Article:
A self study of “Self Help Groups”


By Chitra Ahanthem:

As is happening in other parts of India, Manipur also has its plethora of self help groups (SHGs), which are instituted through NGOs working in various sectors. SHGs as the name indicates is a support group wherein the members of the group help each other through various mechanisms like organizing prayer meetings, charity drives, forging support systems for people who have gone through difficult circumstances: the loss of a loved one, physical handicaps, addictions and the like. However, most activities mentioned here are seen in urban areas and in Manipur, SHGs are often the domain of the NGO sector and are almost always a group of about 20-25 women who have availed service delivery from that particular NGO. The members often contribute a certain amount of money as per the group decision at time intervals: weekly, fortnightly or monthly. The amount thus collected is used according to the needs of the group members with the lowest rate of interest. But apart from the idea of keeping a fund corpus for needs of the group members, SHGs foster meetings among like-minded group members, thereby facilitating an emotional support system for people who often have no other means: widows, sex workers, drug users.

Having worked in the NGO sector for over ten years and seen a variety of NGOS go through their stumbling infancy period to them taking some steps; one cannot help make certain observations. Often, family members object to widows going of the house even though they won’t come forward to helping them financially and it often takes a long process to convince family members that they should indeed allow the women in the family (widows specifically) to step out of the house and get basic trainings on SHG formation, getting some skills to eke a living etc. Once the SHG comes through from this phase, it is a beautiful exercise to see women bonding, reflecting and sharing common pain. With time, one gets to see these same women who have been beaten by the vagaries of life get out of their own ‘victimhood’ and rally together to address issues faced by other women outside of their own group as well. This often heralds in a sense, a political awakening where they question their nature of existence and demand what is rightfully theirs.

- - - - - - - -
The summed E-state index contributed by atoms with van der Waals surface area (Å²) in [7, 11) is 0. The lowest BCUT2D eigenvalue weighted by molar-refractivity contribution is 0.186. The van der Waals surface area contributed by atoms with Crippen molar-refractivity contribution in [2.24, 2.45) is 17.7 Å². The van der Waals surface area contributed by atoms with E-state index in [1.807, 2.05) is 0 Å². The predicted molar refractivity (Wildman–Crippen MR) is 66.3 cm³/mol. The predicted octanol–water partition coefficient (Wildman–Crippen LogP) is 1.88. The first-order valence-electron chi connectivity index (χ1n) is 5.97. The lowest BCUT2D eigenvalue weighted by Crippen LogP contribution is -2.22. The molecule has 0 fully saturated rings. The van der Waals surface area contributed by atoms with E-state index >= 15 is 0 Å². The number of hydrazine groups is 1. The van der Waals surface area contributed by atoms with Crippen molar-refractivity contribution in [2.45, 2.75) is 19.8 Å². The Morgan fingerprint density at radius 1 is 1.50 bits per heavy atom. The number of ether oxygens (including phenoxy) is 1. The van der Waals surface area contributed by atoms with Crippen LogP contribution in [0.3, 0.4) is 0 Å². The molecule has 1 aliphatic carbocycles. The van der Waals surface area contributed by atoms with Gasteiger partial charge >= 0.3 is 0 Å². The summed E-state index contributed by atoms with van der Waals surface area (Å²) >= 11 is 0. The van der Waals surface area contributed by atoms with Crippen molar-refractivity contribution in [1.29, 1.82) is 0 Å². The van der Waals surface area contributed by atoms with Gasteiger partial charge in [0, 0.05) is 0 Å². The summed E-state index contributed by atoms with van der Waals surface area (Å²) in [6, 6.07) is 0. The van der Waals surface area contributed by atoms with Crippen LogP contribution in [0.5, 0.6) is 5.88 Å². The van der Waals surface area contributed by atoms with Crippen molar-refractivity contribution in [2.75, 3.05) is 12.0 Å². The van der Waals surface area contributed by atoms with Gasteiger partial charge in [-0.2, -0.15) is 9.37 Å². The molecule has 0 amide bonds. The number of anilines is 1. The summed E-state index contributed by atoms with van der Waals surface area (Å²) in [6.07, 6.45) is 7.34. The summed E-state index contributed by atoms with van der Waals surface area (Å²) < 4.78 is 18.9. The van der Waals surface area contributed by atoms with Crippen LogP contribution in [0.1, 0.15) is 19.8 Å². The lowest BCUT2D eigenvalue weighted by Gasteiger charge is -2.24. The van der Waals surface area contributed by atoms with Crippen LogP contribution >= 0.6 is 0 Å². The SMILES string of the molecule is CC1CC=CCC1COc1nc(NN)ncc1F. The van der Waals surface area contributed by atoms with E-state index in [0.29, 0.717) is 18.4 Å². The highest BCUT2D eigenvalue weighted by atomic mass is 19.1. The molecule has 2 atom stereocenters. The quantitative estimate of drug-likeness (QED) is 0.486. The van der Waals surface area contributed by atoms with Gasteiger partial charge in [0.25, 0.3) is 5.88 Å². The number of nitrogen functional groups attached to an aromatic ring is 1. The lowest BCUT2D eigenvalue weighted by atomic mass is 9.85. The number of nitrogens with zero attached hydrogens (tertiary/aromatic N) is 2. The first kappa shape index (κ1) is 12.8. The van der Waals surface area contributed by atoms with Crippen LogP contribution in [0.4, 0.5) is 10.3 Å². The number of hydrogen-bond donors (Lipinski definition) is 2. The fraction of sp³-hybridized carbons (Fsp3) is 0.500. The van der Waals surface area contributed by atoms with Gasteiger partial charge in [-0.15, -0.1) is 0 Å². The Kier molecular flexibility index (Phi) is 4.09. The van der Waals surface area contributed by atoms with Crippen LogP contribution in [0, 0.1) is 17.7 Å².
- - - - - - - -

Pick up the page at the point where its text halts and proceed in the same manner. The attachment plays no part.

Yet, most SHGs are woefully straight jacketed and cannot make much difference in the lives of the women apart from giving them a platform for emotional support and taking them towards the beginning of ‘empowerment’. ‘Beginning’ because almost all SHGs that one sees in Manipur are propped up by NGOs and have not managed to sustain themselves on their own. There is also the larger issue of whether the NGOs treat them as ‘clients’ or as equal citizens of a society, for there is a major difference between the two. In the case of the former, SHG members are to be given help only till the time there is project funding and that such help is centered around what the NGOs deign best: trainings for embroidery, making decoration items, making pickles and aggarbattis. Considering them as equal citizens on the other hand would mean asking the women in the first place what they want to take up. More often than not, the training given to SHG members and the subsequent activities that are encouraged by their parent NGOs not only fall into gender stereo-types where women are supposed to only do embroidery, food preservation etc but ends up adding more physical burden on them as it is only women who do house-hold work within their own homes.
The death knell of most SHGs in the state is also to do with the fact that almost all SHGs come out with exactly the same items to sell in the small market that the state has. Added to this is the lack of packing and marketing skills and a failure to be able to take in bulk product orders. Compare this with the Shri Mahila Griha Udyog Lijjat Papad, which started in the year 1959 with a seed capital of Rs. 80 but today has an annual turnover of around Rs. 500 crore with Rs. 250 crore in exports and providing employment to around 42,000 employees. This group which is behind a most popular consumer product, Lijjat Papad is considered as one of the most remarkable entrepreneurial initiatives by women that is identified with female empowerment in India.
What stood out of the Shri Mahila Griha Udyog Lijjat Papad enterprise with a meager amount of Rs.80 when it started out with 7 semi literate Gujarati women was their understanding of market demand and the nature of buying and selling. Instead of going door-to-door sales, they concentrated on bulk buyers and ensured that orders were honoured. Thus, it was only natural that the group grew to the status of a Co-operative Society with major turn-over of income and profit. Contrast this with Manipur where at any given Mela, one sees the same product thereby failing to make earnings that even out investments for the SHG members. There needs to be a serious strategy re-think in terms of approaches for SHG functioning and their survival as independent and thriving units.



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